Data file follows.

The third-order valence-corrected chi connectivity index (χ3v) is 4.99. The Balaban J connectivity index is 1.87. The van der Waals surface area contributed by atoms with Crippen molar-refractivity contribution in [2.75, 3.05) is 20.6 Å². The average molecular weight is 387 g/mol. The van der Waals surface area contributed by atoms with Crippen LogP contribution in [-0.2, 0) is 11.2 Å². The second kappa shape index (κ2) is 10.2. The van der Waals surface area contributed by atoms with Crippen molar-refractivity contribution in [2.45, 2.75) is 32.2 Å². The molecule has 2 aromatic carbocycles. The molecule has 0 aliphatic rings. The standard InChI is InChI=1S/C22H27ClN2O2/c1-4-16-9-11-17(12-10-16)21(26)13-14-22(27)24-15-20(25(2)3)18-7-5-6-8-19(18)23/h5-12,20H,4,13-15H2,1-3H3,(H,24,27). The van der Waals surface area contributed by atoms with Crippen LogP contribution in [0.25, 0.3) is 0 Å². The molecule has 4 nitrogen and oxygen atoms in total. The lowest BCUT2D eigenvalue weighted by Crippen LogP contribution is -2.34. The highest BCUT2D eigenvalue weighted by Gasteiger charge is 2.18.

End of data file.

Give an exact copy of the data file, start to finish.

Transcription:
The third-order valence-corrected chi connectivity index (χ3v) is 4.99. The Balaban J connectivity index is 1.87. The van der Waals surface area contributed by atoms with Crippen molar-refractivity contribution in [2.75, 3.05) is 20.6 Å². The average molecular weight is 387 g/mol. The van der Waals surface area contributed by atoms with Crippen LogP contribution in [-0.2, 0) is 11.2 Å². The second kappa shape index (κ2) is 10.2. The van der Waals surface area contributed by atoms with Crippen molar-refractivity contribution in [2.45, 2.75) is 32.2 Å². The molecule has 2 aromatic carbocycles. The molecule has 0 aliphatic rings. The standard InChI is InChI=1S/C22H27ClN2O2/c1-4-16-9-11-17(12-10-16)21(26)13-14-22(27)24-15-20(25(2)3)18-7-5-6-8-19(18)23/h5-12,20H,4,13-15H2,1-3H3,(H,24,27). The van der Waals surface area contributed by atoms with Crippen LogP contribution in [0.25, 0.3) is 0 Å². The molecule has 4 nitrogen and oxygen atoms in total. The lowest BCUT2D eigenvalue weighted by Crippen LogP contribution is -2.34. The highest BCUT2D eigenvalue weighted by Gasteiger charge is 2.18.